And what Jeff Goldblum assumes, I shall assume,
For every atom belonging to Jeff Goldblum as good belongs to me.

I loafe and invite Jeff Goldblum,
I lean and loafe at my ease, observing the effects of chaos on a dinosaur theme park.

Jeff's tongue, every atom of his blood, form'd from this soil, this air,
Born in Pittsburg of parents born from parents the same, and their parents
the same,
He, now sixty something, is still perfect
And I hope he ceases not until death

A child said what is Jeff Goldblum? fetching a framed portrait with full hands;
How could I answer the child? I cannot define a force any more than
I guess it must be found in classics such as The Fly, or in the background in Annie Hall.
He was a friend in Nine Months, and a lover in Earth Girls Are Easy.
The dark and dreamy scientist in Jurassic Park, and a fearless hero in Independence Day. 

I saw him once, from afar, in the light of the follow-spot.
Slender and dark. Tall and Handsome.
Speaking the words of Mamet, on a stage in London, England.
And to that I hold. My moment with Jeff Goldblum.
Jeff Goldblum, and I.

And since, I have seen him,
In Portland
Father in The League
The One with the Mugging
Investigating Criminal Intent
Alongside Tim and Eric, great job.

I sing a song of Jeff Goldblum, and my voice is never tired,
and the sun is never brighter.

He will hardly know who I am or what I mean
But I shall be good health to him nevertheless.

Failing to fetch him at first keep encouraged,
Missing him one place, I search another,
I stop somewhere waiting for Jeff Goldblum.

*I am hoping "the Poet" will allow my artistic license in celebration of such a man. Either way, special thanks to Walt Whitman for singing of himself.

Tuesday, October 8, 2013

To the Root of the Tragedy part II (AKA SPOILERS)

On Wednesday of last week, I brought you along on my happy little tirade, if you will, over the classical definition of a tragedy according to Aristotle. Let's review that before I move forward into the world of Breaking Bad (because I PROMISED).

1. The Greeks invented what we now know as Theatre. INVENTED IT.
2. Aristotle wrote a book about the rules: The Poetics (this also applies to literature, and since the Greeks basically invented classic literature as well, one can assume The Poetics is basically the Bible of literary art).
3. The Greek Tragedy is comprised of specific aspects or tropes: A protagonist of high standing (doesn't have to be nobility, but someone respected), with a tragic flaw (within his character), who fights the gods (or something like fate), and loses, as he is expected to lose.

Every time the world of art has undergone a "renaissance," the Greeks have been re-explored, re-explained, and re--------animated.

Then we talked about Arthur Miller, who wrote about the romanticized American Dream (Death of a Salesman). It was a romanticized dream, and still is. Miller's tale, in a way, takes the romance out of it by pouring it all on this one guy, who is going crazy, and who eventually kills himself. And we call it the great American tragedy. But it isn't's tragic, but not tragedy in the sense that Aristotle describes.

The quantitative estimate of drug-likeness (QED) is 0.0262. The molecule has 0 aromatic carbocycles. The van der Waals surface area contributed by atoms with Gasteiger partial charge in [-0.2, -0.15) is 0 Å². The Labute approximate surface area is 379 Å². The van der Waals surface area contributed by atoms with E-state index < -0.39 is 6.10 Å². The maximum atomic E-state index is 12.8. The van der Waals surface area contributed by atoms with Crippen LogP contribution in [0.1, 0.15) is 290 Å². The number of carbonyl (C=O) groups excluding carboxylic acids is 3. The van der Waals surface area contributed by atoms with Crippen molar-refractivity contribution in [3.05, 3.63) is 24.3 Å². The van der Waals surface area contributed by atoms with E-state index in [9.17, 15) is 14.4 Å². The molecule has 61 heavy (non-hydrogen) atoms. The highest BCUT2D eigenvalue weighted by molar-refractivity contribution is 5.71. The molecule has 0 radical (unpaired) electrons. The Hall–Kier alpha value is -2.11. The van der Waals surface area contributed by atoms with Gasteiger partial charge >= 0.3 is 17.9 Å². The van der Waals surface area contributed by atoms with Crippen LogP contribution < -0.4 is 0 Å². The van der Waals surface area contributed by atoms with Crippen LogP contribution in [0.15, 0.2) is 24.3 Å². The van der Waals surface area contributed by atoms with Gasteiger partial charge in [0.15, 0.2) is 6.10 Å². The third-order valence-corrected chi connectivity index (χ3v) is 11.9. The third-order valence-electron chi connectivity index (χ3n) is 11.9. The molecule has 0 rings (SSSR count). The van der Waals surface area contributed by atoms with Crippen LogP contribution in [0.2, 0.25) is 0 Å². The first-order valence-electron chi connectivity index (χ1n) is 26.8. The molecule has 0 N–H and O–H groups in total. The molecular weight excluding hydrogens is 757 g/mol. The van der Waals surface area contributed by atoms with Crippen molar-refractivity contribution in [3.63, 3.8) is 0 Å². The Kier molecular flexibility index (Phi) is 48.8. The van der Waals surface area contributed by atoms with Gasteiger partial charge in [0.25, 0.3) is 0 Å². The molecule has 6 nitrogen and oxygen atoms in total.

Enter Vince Gilligan (and Spoilers).

Breaking Bad, according to its creator (Vince Gilligan), is a story of what makes a man bad. He wanted to show the transition of a character from protagonist to antagonist (these terms are also Poetics terms). The protagonist is our hero, and he drives the story forward; while the antagonist is our villain (to simplify it), and he works against the protagonist. Our hero in Breaking Bad, Walter White, is both, by design, but I believe he is still our hero.

I admit, halfway through the series, I began to think that Jessie was our protagonist. As irritating as his character was, he was the only consistently moral character in the entire show. Moral? He was just a junkie. God bless artists like Gilligan, and actors like Aaron Paul, who work together to show that no man or woman is just one thing or the other. Jessie is our Everyman (that's another old theatre reference). We connect to him and his response to what is happening around him. It makes sense to us. But, Walter, both pro and antagonist, is our tragic hero.

White is a teacher. The very term can be seen as a tragedy in American society (guh. I hate it when people say "in American society") (so. much). Teachers are simultaneously celebrated and spat upon. Teachers are glorified and underestimated. There's a whole 'nother blog in there about the injustices in the American education system. Gilligan focuses on a tiny one (that's hyperbole, in case you didn't know): pay. White has cancer, and his meager teacher salary/health care plan, won't pay for ANY OF THE TREATMENT.

He could have been more; he could have been a bajillionaire like his friends at Gray Matter, but he sold his share of the company. Here's where we see the first inkling of his tragic flaw. It was the research he did at Gray Matter that gave him the lung cancer, and it is his old friends, the beneficiaries of the success of Gray Matter that offer to pay for his treatments. How appropriate. BUT, Walt won't have it. He refuses it, primarily, I THINK, because of Pride.

His Pride in his work rears its head throughout the story. Here's one example: His son sets up a website to help raise money for the treatment, and Walt uses this to launder some of his "cooking" money. Sounds like a great thing, except Walt Jr (oh, Flynn) gets the credit, and this is inFURIATing to Walt.